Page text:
BERRIEN SPRINGS, Mich.—From Friday, Feb. 1, to Saturday, Feb. 23, Andrews University will celebrate Black History Month with a variety of activities, speakers and events. This year’s Black History Month focuses on Afrofuturism and the theme “Black to the Future.” Ty-Ron Douglas, PhD, the keynote speaker, will explore this topic alongside other faculty and student speakers.
Black History Month celebrates—and raises awareness of—the accomplishments of people of African descent. The Black History Month Committee noted in a statement that Afrofuturism is “a coming together of creatives, artists, imaginers and visionaries. It is the romantic union of past resilience and future triumphs. Afrofuturism is an opportunity for the dreamers and builders to combine their superpowers in order to construct a better future. It is a call for expressive inventors to begin recreating their world right now!”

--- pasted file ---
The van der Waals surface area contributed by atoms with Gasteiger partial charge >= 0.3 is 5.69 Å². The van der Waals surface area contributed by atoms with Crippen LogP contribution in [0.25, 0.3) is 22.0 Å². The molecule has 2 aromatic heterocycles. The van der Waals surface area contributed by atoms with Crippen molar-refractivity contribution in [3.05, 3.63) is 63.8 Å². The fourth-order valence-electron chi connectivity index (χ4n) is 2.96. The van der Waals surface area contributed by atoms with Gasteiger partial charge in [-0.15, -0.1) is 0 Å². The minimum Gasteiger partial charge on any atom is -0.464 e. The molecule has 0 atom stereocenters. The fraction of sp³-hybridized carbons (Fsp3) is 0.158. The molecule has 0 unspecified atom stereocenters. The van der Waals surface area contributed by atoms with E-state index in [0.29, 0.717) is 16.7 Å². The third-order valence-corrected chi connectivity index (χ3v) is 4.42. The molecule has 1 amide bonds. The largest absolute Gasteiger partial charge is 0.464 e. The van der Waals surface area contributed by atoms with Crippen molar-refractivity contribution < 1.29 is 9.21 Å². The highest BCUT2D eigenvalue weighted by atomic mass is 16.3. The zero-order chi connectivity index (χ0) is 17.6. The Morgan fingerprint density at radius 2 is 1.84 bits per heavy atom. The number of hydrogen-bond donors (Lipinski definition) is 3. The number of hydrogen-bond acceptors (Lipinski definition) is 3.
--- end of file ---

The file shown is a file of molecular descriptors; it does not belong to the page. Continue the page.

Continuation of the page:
Programing will begin on Friday evening, Feb. 1, with Impact Vespers at University Towers Auditorium. Then on Saturday, Feb. 2, Chaplain Michael Polite will present “Black History Month Celebration Pt. 1” in the Seminary Chapel. Throughout the month, various speakers will also share different aspects of Afrofuturism at short courses held each Tuesday in Buller Hall.
Ty-Ron Douglas, PhD, associate professor in the Department of Educational Leadership and Policy Analysis and affiliate faculty member of the Black Studies program at the University of Missouri, will speak for Black History Chapel on Thursday, Feb. 7, at Pioneer Memorial Church. He will continue his series on Friday and Saturday, Feb. 8 and 9, as part of the Celebration Vespers and Sabbath programing at the Howard Performing Arts Center.
Other Black History Month events include a BSCF Book Club, Black Spirit Week from February 18–22, The Agora, and the Black Like Me Comedic Story Slam. To learn more about Black History Month and to see the full schedule, please visit the .
Founded in 1874, Andrews University is the flagship institution of higher education for the Seventh-day Adventist Church and offers more than 200 areas of study, including advanced degrees. Its main campus is in Berrien Springs, Michigan, but the University also provides instruction at colleges and universities in more than 19 countries around the world.
Byline: Hannah Gallant, University Communication student writer